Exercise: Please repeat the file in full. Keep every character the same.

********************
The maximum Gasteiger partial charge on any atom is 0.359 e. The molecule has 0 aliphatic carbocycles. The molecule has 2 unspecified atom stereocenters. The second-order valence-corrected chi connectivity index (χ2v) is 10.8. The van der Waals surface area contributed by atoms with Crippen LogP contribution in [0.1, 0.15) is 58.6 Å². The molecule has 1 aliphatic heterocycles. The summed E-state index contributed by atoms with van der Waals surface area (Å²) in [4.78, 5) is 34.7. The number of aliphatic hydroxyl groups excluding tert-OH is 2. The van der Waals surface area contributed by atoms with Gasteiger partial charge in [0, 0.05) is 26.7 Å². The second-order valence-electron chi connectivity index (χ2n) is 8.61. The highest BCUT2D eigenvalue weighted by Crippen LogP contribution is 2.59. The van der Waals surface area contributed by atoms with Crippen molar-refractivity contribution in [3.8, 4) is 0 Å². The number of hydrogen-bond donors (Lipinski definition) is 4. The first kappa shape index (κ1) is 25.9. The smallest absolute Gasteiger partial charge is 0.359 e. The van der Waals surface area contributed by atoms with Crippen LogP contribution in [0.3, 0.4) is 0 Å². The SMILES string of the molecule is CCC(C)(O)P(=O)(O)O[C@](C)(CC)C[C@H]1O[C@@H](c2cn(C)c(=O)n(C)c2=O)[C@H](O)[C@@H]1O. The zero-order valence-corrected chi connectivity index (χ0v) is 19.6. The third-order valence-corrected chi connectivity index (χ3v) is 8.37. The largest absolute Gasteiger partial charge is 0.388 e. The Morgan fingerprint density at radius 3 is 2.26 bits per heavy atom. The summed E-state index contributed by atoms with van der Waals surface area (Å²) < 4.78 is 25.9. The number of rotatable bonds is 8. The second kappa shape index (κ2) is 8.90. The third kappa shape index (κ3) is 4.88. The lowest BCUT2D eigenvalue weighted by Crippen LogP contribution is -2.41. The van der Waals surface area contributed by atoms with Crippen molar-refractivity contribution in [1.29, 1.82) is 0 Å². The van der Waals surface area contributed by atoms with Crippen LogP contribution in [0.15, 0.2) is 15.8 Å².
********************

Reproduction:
The maximum Gasteiger partial charge on any atom is 0.359 e. The molecule has 0 aliphatic carbocycles. The molecule has 2 unspecified atom stereocenters. The second-order valence-corrected chi connectivity index (χ2v) is 10.8. The van der Waals surface area contributed by atoms with Crippen LogP contribution in [0.1, 0.15) is 58.6 Å². The molecule has 1 aliphatic heterocycles. The summed E-state index contributed by atoms with van der Waals surface area (Å²) in [4.78, 5) is 34.7. The number of aliphatic hydroxyl groups excluding tert-OH is 2. The van der Waals surface area contributed by atoms with Gasteiger partial charge in [0, 0.05) is 26.7 Å². The second-order valence-electron chi connectivity index (χ2n) is 8.61. The highest BCUT2D eigenvalue weighted by Crippen LogP contribution is 2.59. The van der Waals surface area contributed by atoms with Crippen molar-refractivity contribution in [3.8, 4) is 0 Å². The number of hydrogen-bond donors (Lipinski definition) is 4. The first kappa shape index (κ1) is 25.9. The smallest absolute Gasteiger partial charge is 0.359 e. The van der Waals surface area contributed by atoms with Crippen LogP contribution in [0.3, 0.4) is 0 Å². The SMILES string of the molecule is CCC(C)(O)P(=O)(O)O[C@](C)(CC)C[C@H]1O[C@@H](c2cn(C)c(=O)n(C)c2=O)[C@H](O)[C@@H]1O. The zero-order valence-corrected chi connectivity index (χ0v) is 19.6. The third-order valence-corrected chi connectivity index (χ3v) is 8.37. The largest absolute Gasteiger partial charge is 0.388 e. The Morgan fingerprint density at radius 3 is 2.26 bits per heavy atom. The summed E-state index contributed by atoms with van der Waals surface area (Å²) < 4.78 is 25.9. The number of rotatable bonds is 8. The second kappa shape index (κ2) is 8.90. The third kappa shape index (κ3) is 4.88. The lowest BCUT2D eigenvalue weighted by Crippen LogP contribution is -2.41. The van der Waals surface area contributed by atoms with Crippen molar-refractivity contribution in [1.29, 1.82) is 0 Å². The van der Waals surface area contributed by atoms with Crippen LogP contribution in [0.15, 0.2) is 15.8 Å².